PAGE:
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Trends in pesticide use and drivers for safer pest management in four African countries

Williamson, S and Ball, A and Pretty, J (2008) 'Trends in pesticide use and drivers for safer pest management in four African countries.' Crop Protection, 27 (10). 1327 - 1334. ISSN 0261-2194

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Abstract

Patterns in pesticide practice were studied among smallholder farmers in Benin, Ethiopia, Ghana and Senegal, growing cotton, vegetables, pineapple, cowpea, and mixed cereals and legumes, for export and local markets. Quantitative and qualitative methods were used to examine pesticide use and handling, costs and access and health, welfare and sustainability issues. Drivers encouraging pesticides as the dominant form of pest management include food staple varieties highly susceptible to insect attack; increased pest incidence; lack of advice on alternative methods; a growing informal market in 'discount' and often unauthorised pesticides; subsidy; and poor attention to the economics of pest control. The paper contrasts the situation of food crops for African consumers with the increasing attention to food safety and pesticide restrictions in export horticulture to Europe and the growing demand for organic cotton, and discusses challenges for implementation of IPM and safer practice. © 2008 Elsevier Ltd. All rights reserved.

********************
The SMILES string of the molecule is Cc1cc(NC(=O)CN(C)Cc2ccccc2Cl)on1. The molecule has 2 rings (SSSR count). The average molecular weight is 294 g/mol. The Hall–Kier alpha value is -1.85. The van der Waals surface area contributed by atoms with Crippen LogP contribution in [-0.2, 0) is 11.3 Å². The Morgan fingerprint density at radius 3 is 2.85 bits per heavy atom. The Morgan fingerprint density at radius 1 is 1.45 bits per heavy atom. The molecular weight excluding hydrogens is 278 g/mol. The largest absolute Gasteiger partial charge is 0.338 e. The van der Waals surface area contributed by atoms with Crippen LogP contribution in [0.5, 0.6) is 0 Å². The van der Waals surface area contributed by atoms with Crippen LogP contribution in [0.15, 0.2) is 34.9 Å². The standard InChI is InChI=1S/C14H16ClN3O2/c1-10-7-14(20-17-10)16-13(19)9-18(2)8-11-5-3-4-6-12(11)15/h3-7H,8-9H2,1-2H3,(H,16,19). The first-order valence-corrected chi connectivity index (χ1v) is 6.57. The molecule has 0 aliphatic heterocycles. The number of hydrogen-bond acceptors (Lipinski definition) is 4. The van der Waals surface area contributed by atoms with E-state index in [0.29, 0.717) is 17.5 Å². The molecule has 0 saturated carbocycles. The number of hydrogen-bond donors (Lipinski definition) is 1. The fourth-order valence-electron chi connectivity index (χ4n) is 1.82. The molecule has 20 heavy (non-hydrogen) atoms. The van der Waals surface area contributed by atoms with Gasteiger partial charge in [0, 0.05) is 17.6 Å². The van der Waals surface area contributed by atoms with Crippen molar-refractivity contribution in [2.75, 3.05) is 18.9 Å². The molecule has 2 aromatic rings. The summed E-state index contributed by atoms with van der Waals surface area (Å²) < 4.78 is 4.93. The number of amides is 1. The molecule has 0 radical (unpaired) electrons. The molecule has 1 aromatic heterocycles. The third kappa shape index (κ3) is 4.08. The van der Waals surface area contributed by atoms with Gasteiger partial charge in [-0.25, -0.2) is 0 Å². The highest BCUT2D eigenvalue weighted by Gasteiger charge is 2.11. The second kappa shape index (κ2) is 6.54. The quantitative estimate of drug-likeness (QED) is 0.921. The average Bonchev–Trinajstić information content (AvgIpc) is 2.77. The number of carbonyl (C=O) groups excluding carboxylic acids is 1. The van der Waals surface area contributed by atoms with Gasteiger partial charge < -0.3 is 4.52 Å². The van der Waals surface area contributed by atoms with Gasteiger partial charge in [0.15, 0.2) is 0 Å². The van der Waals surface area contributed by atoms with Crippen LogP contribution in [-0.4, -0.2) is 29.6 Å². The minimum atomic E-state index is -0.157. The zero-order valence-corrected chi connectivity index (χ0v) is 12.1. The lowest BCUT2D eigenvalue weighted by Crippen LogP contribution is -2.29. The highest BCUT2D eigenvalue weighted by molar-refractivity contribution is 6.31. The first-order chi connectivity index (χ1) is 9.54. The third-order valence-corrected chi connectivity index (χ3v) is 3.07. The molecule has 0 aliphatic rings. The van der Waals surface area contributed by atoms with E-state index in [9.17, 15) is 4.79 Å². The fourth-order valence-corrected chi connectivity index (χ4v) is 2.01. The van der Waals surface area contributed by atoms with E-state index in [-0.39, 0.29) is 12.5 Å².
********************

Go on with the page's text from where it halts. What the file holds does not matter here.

Item Type: Article
Subjects: S Agriculture > S Agriculture (General)
Divisions: Faculty of Science and Health > Biological Sciences, School of
Faculty of Science and Health > Sport, Rehabilitation and Exercise Sciences, School of
Depositing User: Jim Jamieson
Date Deposited: 07 Oct 2011 10:26
Last Modified: 15 Nov 2018 18:35
URI: http://repository.essex.ac.uk/id/eprint/912

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